Saturday, March 20, 2010

Two Minutes Older: Vegetable Love

One weekend afternoon as I was cooking, the oil ran out. I upturned the whole tin and waited for it to give up what oil it had left, drop by slow drop. As each drop gathered at the rim, backlit by the window in front of me, I started having semi-apocalyptic visions.

I thought of what it took to make even this much oil. It occurred to me that I, who laughed at those old jokes about where milk comes from (answer, according to the spoilt brat in the joke: the supermarket), did not know what it took to make the couple of litres of oil that we used every month. Whatever the process, I knew it used a lot of energy.

As I stood with upended tin of oil, the electricity went off and my visions scaled themselves up from semi- to full-blown apocalyptic ones. What if the world had no more electricity? What would we do for cooking oil? What would it take for us to produce a spoonful of oil for one meal’s tadka?

Field, oil seeds, planting, watering (without the benefit of pumps), harvesting, pressing – I felt exhausted just thinking about it and I wasn’t even taking into account the months of waiting we would have to endure in between all the hectic activity described above.

The waiting seemed to me the most exciting and frustrating part. A few months earlier, my son had planted the eye of a potato in our garden and every day he would drag my mother and me out to monitor its progress. As long as it was sprouting and growing visibly, it was clear that much was happening out of sight and below the ground. Once the leaves achieved a uniform greenness and height, however, he no longer knew how to tell if the potatoes were ready to harvest or not.

“Shall we pull it up to see how big it is?” I asked.

Naturally, I did not expect to be taken seriously. But I didn’t think my son would curl his lip at me either. This was the same boy, who, just a few months before, had thought that burying a body was a good way of preserving it so that we could take it out from time to time to remind ourselves about how it used to look when alive.

 Children grow up so fast, I thought to myself and we sighed at how long it was taking for the potatoes to grow. Three weeks later, unable to bear the suspense any longer, we harvested the potatoes.

This is what we got: five teeny, miniscule white and skinless potatoes. We fried them (while giving thanks that we could just go and buy oil instead of making it) and thought philosophical thoughts in the few seconds it took us to consume the result.

Since that time, I have been paying more attention to process in the natural world. I’d like to be able to say I sleep better because of this new-found enthusiasm for all things cyclical, but that would be going too far.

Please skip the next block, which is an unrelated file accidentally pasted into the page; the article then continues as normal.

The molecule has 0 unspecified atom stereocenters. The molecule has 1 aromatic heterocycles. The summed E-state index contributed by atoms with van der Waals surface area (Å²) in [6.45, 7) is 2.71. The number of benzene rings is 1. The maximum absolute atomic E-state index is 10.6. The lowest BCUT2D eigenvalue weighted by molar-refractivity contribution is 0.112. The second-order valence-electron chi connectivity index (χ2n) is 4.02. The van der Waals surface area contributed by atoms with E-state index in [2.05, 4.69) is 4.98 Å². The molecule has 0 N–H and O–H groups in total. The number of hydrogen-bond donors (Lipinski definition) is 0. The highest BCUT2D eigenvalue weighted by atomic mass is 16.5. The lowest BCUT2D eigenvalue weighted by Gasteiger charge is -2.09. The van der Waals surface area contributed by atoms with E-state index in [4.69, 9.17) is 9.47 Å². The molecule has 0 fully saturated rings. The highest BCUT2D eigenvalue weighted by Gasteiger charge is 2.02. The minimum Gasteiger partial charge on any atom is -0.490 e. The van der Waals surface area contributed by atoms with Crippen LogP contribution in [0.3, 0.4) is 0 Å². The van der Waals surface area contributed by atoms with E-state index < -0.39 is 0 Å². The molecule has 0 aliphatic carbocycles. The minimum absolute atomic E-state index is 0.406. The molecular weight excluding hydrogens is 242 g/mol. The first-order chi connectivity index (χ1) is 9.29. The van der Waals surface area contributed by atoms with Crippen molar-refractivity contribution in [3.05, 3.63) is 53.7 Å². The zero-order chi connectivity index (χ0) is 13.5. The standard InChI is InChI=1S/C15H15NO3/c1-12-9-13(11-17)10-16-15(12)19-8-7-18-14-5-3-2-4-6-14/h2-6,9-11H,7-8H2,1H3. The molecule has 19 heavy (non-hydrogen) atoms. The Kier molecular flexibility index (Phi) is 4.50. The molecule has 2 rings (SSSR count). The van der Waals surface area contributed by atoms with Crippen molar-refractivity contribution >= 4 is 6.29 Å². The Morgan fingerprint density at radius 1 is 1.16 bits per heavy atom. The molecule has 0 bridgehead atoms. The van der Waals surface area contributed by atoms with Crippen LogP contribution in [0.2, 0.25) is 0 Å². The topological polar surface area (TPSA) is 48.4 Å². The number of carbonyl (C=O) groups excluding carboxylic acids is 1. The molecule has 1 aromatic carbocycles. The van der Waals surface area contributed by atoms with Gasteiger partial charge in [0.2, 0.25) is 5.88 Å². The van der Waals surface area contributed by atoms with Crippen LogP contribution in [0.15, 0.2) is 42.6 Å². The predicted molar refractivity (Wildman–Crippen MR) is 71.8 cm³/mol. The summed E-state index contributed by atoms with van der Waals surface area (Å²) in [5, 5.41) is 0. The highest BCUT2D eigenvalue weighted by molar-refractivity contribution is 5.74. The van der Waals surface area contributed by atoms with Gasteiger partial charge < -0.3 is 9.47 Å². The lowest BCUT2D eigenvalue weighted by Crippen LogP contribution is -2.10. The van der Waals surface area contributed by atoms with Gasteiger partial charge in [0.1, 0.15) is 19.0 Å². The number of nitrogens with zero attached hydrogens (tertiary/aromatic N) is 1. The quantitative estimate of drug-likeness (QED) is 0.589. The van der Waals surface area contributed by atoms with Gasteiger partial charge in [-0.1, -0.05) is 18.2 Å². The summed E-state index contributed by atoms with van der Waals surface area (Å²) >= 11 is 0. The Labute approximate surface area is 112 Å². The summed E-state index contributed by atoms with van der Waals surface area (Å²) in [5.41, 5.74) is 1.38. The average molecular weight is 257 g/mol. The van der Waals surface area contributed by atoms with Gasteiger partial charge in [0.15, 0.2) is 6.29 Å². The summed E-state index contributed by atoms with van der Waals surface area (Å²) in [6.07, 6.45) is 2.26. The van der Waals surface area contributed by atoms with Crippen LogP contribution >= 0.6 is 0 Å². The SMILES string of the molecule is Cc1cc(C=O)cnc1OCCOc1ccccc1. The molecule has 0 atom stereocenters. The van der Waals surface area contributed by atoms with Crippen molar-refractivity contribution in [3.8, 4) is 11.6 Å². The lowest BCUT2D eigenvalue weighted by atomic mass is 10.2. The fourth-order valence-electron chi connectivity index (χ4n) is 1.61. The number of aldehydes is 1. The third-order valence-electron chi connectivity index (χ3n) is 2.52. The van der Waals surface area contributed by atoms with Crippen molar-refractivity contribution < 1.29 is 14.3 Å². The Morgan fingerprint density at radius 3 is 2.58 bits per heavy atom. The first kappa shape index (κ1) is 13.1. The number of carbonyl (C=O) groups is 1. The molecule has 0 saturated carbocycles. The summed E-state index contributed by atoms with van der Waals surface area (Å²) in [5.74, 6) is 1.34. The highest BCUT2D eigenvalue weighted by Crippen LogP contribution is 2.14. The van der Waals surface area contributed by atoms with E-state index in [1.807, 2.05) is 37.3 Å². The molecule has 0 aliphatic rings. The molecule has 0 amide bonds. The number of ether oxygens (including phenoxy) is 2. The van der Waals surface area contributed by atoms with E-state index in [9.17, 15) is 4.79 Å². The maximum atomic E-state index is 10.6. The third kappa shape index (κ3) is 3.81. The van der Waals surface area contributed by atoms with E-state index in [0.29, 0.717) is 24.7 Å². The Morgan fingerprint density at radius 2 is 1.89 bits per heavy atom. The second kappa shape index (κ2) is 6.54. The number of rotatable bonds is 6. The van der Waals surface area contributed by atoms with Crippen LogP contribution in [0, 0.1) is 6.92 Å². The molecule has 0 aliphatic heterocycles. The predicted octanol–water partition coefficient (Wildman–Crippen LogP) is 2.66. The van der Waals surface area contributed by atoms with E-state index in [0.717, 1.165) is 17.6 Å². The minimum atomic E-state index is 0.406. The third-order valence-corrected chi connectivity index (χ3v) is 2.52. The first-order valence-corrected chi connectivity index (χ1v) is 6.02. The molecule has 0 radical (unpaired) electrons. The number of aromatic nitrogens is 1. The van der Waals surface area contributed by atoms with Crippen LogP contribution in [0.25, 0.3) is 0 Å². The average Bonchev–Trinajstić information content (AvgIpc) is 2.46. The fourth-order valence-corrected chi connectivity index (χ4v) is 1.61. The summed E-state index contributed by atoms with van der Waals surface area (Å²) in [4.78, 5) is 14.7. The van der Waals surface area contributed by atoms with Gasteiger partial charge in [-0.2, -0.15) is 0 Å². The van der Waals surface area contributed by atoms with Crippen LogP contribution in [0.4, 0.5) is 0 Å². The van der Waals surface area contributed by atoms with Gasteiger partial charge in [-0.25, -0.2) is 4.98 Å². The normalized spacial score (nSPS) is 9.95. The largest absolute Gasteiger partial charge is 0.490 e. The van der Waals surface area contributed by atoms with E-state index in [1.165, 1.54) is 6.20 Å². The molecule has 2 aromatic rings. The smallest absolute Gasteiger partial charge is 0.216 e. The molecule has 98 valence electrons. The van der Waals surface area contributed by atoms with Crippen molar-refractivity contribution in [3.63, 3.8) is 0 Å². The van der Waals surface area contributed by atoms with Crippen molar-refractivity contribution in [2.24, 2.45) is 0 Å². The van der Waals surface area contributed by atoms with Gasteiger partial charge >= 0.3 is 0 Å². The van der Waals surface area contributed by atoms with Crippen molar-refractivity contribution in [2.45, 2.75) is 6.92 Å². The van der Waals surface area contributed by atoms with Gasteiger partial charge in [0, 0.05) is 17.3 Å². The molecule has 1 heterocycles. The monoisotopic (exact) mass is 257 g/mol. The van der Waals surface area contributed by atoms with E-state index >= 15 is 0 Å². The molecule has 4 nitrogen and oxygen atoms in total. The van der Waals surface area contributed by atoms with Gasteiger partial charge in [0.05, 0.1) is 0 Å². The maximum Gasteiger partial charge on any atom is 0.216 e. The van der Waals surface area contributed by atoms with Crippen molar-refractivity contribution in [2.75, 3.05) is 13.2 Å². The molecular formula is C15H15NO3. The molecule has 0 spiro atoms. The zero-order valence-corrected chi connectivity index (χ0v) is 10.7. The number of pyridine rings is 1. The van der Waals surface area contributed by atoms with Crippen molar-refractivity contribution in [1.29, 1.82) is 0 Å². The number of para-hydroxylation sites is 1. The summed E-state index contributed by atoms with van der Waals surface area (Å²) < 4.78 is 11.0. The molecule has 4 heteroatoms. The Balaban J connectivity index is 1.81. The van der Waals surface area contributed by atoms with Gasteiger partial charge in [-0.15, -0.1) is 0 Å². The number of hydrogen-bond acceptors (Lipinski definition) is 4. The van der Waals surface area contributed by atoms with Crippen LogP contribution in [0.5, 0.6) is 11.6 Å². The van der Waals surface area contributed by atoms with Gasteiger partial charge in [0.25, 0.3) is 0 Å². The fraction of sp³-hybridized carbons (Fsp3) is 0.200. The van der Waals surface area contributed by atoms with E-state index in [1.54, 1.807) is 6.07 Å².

Let’s just say, it’s soothing to see the seasons change – to enjoy the rain of leaves in spring before the flowers come, to collect the flowers when they fall, to dry and powder them so that there’s natural colour for next year’s Holi, like a memory preserved and then relived*. It is even possible to welcome the thought of summer just because it brings with the heat the promise of watermelons, aam panna and khus sherbet.

There’s also a sense of anticipation and contentment that owes everything to the time it takes for things to happen. This is what Andrew Marvell must have meant by ‘vegetable love’ in his poem, ‘To His Coy Mistress.’ He, of course, was urgently wooing his beloved so for him time was a wingèd chariot hurrying near. We’re in no rush here, even though we may sometimes be impatient.

Every time we eat a papaya from our garden or spend an afternoon shaking down gooseberries from the tree and argue about whether to eat them up or pickle them, I consider not just the day but the whole year seized.

(An edited version of this in Zeitgeist, the Saturday edition of The New Indian Express.)

*Just so you know: epic fail. We forgot we left the flowers out to dry and when we returned from a week-long trip, they were burnt brown. 


Bonus photo, found on Jenny Davidson's blog and saved in that choking feedreader I've talked about for nearly a year for just such a contingency.


ratna rajaiah said...

What a lovely piece, Dala...

km said...

..burying a body was a good way of preserving it...

Macabre. But great idea. (But please don't *ever* show him Sweeney Todd.)

My favorite line from this piece is: "Children grow up so fast, I thought to myself and we sighed at how long it was taking for the potatoes to grow".

Once again, an excellent column.

Cheshire Cat said...

Pickle, surely, always pickle.

Space Bar said...

ratna: thanks (and i'm back for a bit, so mail, no?)

km: thanks. :D (you've seen an earlier version of the thought.)

cat: that's totally debatable. have you ever had gooseberries (fresh) and then had water?

Cheshire Cat said...

I confess I have not. But could I speak with so much conviction if I were not ignorant?

JKD said...

Major smiles...! U lucky a 'garden' and all...! DO continue rubbing it in..! ;-/ Well.. I can still plant the eye of a potato (or many!) in pots and make it a summmer project, no..?! :-) Thanks for the idea....! Hugsssss.....plent